Key Coaching Concepts with Mike Woodson

by on January 17, 2010
in Great Coaching

Earlier this week, Henry Abbott linked to an article by Lang Whitaker about Atlanta’s Head Coach Mike Woodson. The article describes a scene that we rarely see (team meeting at the hotel on the morning of a game), but is an essential aspect of coaching, especially at higher levels.

This team has a chance to do something special if you believe in each other. If you feel like what we’re trying to do on the court isn’t going to work, speak up! I have zero ego as a coach, none. If you think you see something that’s going to work better than what we’re trying to do, speak up! Say something to me!

I take this approach though many coaches will not. I want my players to feel comfortable making decisions and making the play that they think is best. I want to run things that are comfortable for them. I have no problem discussing (arguing) with a player about something and I don’t hold a grudge. That would be silly. Coaching is not about job preservation: it’s about getting the most out of a group of players. Too many coaches seem to make adversaries of their own players.

But what I’m telling you guys is that if you guys will just consistently do what we’re asking you to do on defense, we’ll win games. I don’t give a s— about the offense; you guys can score more than enough points to win games. The offense isn’t the problem. But you have to get stops on defense, and if you’ll listen to what we’re telling you, I promise you’ll get stops. The s— works, okay? The s— works, but you guys just have to have the pride and the heart to buy into it and do what we’re asking you to do every time down the court. …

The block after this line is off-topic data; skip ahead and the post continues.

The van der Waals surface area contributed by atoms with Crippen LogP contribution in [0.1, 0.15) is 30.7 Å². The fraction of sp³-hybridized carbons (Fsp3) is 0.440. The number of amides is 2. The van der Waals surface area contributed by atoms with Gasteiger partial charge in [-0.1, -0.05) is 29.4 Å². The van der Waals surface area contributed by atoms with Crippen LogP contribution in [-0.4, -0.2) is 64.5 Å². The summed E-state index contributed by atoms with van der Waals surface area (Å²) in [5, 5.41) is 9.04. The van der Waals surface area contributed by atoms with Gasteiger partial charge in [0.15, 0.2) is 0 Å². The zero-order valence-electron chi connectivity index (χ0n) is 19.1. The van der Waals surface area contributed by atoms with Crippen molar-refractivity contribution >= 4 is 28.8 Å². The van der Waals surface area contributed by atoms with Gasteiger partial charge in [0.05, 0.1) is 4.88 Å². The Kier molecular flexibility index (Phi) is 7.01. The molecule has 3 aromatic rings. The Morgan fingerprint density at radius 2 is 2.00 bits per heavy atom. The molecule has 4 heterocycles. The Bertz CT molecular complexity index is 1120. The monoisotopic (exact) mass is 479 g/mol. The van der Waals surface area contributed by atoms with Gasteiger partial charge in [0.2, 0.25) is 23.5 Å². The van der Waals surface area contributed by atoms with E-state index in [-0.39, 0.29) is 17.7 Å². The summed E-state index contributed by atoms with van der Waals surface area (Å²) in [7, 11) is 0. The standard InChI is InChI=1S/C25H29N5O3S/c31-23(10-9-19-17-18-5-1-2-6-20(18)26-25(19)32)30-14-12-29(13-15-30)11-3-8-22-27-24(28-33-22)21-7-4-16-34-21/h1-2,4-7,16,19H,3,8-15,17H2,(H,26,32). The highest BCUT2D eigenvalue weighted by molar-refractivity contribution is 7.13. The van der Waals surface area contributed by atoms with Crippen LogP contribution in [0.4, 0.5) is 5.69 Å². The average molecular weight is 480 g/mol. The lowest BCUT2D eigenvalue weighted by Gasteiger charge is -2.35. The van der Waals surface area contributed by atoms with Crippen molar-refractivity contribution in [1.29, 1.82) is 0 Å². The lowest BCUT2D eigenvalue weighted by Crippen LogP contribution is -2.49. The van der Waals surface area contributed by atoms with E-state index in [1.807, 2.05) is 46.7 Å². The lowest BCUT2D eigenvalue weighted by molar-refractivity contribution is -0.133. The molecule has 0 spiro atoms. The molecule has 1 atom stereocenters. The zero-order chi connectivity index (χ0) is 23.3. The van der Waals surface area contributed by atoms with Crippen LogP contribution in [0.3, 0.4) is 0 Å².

It’s not the X’s and the O’s, but the Jimmy’s and the Joe’s. I forgot who said that. However, in my league, coaches yell out play after play, but their players cannot shoot, dribble or pass. They play multiple defenses and none works. We run the same offense against man and zone, and it works becuse the players believe that it will work. I hear other teams telling their coach that “this play isn’t working” and they are right; however, it’s generally not the scheme, but the way they run the play. If they bought into the scheme, they would be fine. Seriously, we run a middle pick-and-roll against 2-3-zones and it works. Almost anything works if you have players who believe and players who can pass, shoot and dribble.

After a win against the Mavericks, the following transpires in the locker room:

“Guys, great win,” Woodson rasped. “Remember what I said? You can win playing defense! We struggled with the offense but your defense was terrific.”

“The s— works!” blurted out [rookie Jeff] Teague, cracking up the entire room.

“That’s right, it does, it works,” Woodson said, smiling. “Alright guys, let’s get home. You’ve got tomorrow off, and then we’ll come back in on Monday and get back to work. No more let ups, guys!”

“No excuses!” yelled [Al] Horford.

“No sir, no excuses, guys,” Woodson said. “Oh, and guys, today is Josh Smith’s birthday. Jeff Teague, get up here and sing Happy Birthday, rook.”

For some reasons, coaches often seem to think that humor is bad and that basketball should be a solemn experience. Why? A coach showing a sense of humor is humanizing and players develop a better relationship with the coach than one who stands aloof. It’s basketball. It’s a game. Players and coaches should have fun.

In this excerpt, Woodson shows a willingness to communicate openly with his team without ego, empowers his team to come to him with ideas, creates a sense of belief in their system and uses humor to relate to the players and develop a better bond.

By Brian McCormick
Director of Coaching, Playmakers Basketball Development League

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